“Beth/Rest” by Bon Iver

I will admit to being a Bon Iver fanboy. Pretty much everything Justin Vernon touches turns to gold; from his incredible work as Volcano Choir (especially their second album, “Repave”) to his subtle additions on the insanely catchy Kanye West-led “Monster” (warning for those of you who aren’t familiar: it features graphic language).

But back to Bon Iver. I’m still getting into his latest album, “22, A Million” but I’m sure I’ll love it. (Here’s a pretty good review of “22, A Million” in case you’re curious.) This guy just seems to find deep spaces in my mind and create music out of them, using a lexicon I’ve either forgotten or never figured out how to use. 

This eery insight reaches a crescendo, however, in the closing track to his sophomore album, “Bon Iver.” Here’s a clip of the video, so you can hear it for yourself; however, I advise that you just listen to the audio, and not watch the video; then read my review and then you can go back and watch the video. I generally really appreciate interesting music videos, but this song is so rich, sonically, that you just have to listen, without being distracted by interesting visuals. 

First off, that opening. That keyboard sounds like the closing music of a Very Special Episode of an 80s sitcom. Not sure how you feel about that, but I’m on-board already. The beatbox in the background is a little incongruous, perhaps; but then, this is Justin Vernon. He doesn’t do congruous. 

So we’re a couple seconds in, and the vocals start. He’s layered them so that you have no idea what he’s saying, and I find great comfort in that; just as the 80s synth sound is comforting in a raw, emotional way, I’m comforted by his strange, plaintive tenor. If I knew what he was saying, I might disagree with him. I might critique how he frames his stanzas, or his use of metaphor, or something like that. Instead, he forms a mumbly choir of gentle incomprehension. As someone who has a hard time shutting off the analytic part of my brain, I find incomprehension a welcome break from the firehose of information-and-review that each day presents.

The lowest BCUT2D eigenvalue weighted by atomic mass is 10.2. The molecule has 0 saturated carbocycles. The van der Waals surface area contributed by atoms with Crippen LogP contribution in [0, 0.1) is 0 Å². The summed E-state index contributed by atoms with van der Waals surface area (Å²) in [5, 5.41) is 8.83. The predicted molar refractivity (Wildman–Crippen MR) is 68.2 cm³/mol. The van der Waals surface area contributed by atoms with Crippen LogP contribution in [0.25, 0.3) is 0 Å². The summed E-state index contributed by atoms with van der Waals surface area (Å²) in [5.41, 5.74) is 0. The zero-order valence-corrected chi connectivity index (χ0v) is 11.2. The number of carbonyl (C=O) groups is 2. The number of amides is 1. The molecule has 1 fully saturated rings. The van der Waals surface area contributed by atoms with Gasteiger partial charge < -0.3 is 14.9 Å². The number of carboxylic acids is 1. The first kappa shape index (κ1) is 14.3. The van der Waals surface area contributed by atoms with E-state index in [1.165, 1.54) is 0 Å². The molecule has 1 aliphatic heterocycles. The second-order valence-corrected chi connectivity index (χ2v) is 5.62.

So we’re settling in to the pillowy, weird vocals. Then a little electric guitar comes in and, is that what I think it is? Son of a…he brought a saxophone into the studio?? I can’t stand the saxophone. I can’t help feeling that, if I listen to too much saxophone, I’m gonna wind up with a perm and stone-washed jeans with an elastic waistband. 

And yet, here, it’s…it fits. It just makes sense. Somehow those reedy zephyrs help to shape the cumulus of the swirling synth and the lightning-flashes of the echoey guitar. The guitar which, by the way, mirrors his vocal lines in way that sounds unrehearsed and intuitive. It reaffirms the idea that his voice is just an instrument, and I never get concerned with the semantic value of a guitar solo. That gently distorted guitar which, like everything else, vibrates with hints of echo, tells us just as much as the lyrics. 

And then, as if all that wasn’t enough, at around the 2-minute mark, he brings in the steel guitar. The lap steel guitar, you guys. Because why settle for the greatest when you could be the greatestest? I love the lap steel guitar (in fact, all sorts of slide guitar). And that showed up to the party. 

I can’t speak intelligently about this song; I can only enthuse. It is a song whose humid gentleness baffles examination; I don’t know how Justin Vernon made it. I’m a musician and I have literally no conception of how someone would go about creating something as beautiful and shapeless as this. But I’m glad that he did. 

What Do You Think?